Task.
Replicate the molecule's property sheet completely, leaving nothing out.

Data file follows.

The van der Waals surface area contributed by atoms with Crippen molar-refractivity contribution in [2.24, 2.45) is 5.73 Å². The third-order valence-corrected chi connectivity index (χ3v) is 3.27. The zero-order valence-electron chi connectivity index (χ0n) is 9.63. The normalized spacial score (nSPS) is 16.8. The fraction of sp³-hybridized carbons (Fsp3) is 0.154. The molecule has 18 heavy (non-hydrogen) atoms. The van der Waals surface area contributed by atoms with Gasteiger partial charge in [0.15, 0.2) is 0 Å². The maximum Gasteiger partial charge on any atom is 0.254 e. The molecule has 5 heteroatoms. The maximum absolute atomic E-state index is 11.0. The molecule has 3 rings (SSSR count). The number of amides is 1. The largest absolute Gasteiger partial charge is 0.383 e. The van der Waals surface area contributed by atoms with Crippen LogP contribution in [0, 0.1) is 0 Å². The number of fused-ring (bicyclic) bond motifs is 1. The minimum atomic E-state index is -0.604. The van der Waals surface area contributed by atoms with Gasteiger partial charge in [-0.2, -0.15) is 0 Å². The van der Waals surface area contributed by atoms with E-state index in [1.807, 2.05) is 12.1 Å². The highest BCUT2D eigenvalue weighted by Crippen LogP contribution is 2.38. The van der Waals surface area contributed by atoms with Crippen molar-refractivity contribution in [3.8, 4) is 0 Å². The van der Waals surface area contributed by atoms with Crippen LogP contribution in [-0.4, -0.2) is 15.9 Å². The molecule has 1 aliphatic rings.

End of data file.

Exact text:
The van der Waals surface area contributed by atoms with Crippen molar-refractivity contribution in [2.24, 2.45) is 5.73 Å². The third-order valence-corrected chi connectivity index (χ3v) is 3.27. The zero-order valence-electron chi connectivity index (χ0n) is 9.63. The normalized spacial score (nSPS) is 16.8. The fraction of sp³-hybridized carbons (Fsp3) is 0.154. The molecule has 18 heavy (non-hydrogen) atoms. The van der Waals surface area contributed by atoms with Gasteiger partial charge in [0.15, 0.2) is 0 Å². The maximum Gasteiger partial charge on any atom is 0.254 e. The molecule has 5 heteroatoms. The maximum absolute atomic E-state index is 11.0. The molecule has 3 rings (SSSR count). The number of amides is 1. The largest absolute Gasteiger partial charge is 0.383 e. The van der Waals surface area contributed by atoms with Crippen LogP contribution in [0, 0.1) is 0 Å². The number of fused-ring (bicyclic) bond motifs is 1. The minimum atomic E-state index is -0.604. The van der Waals surface area contributed by atoms with Gasteiger partial charge in [-0.2, -0.15) is 0 Å². The van der Waals surface area contributed by atoms with E-state index in [1.807, 2.05) is 12.1 Å². The highest BCUT2D eigenvalue weighted by Crippen LogP contribution is 2.38. The van der Waals surface area contributed by atoms with Crippen molar-refractivity contribution in [3.8, 4) is 0 Å². The van der Waals surface area contributed by atoms with Crippen LogP contribution in [-0.4, -0.2) is 15.9 Å². The molecule has 1 aliphatic rings.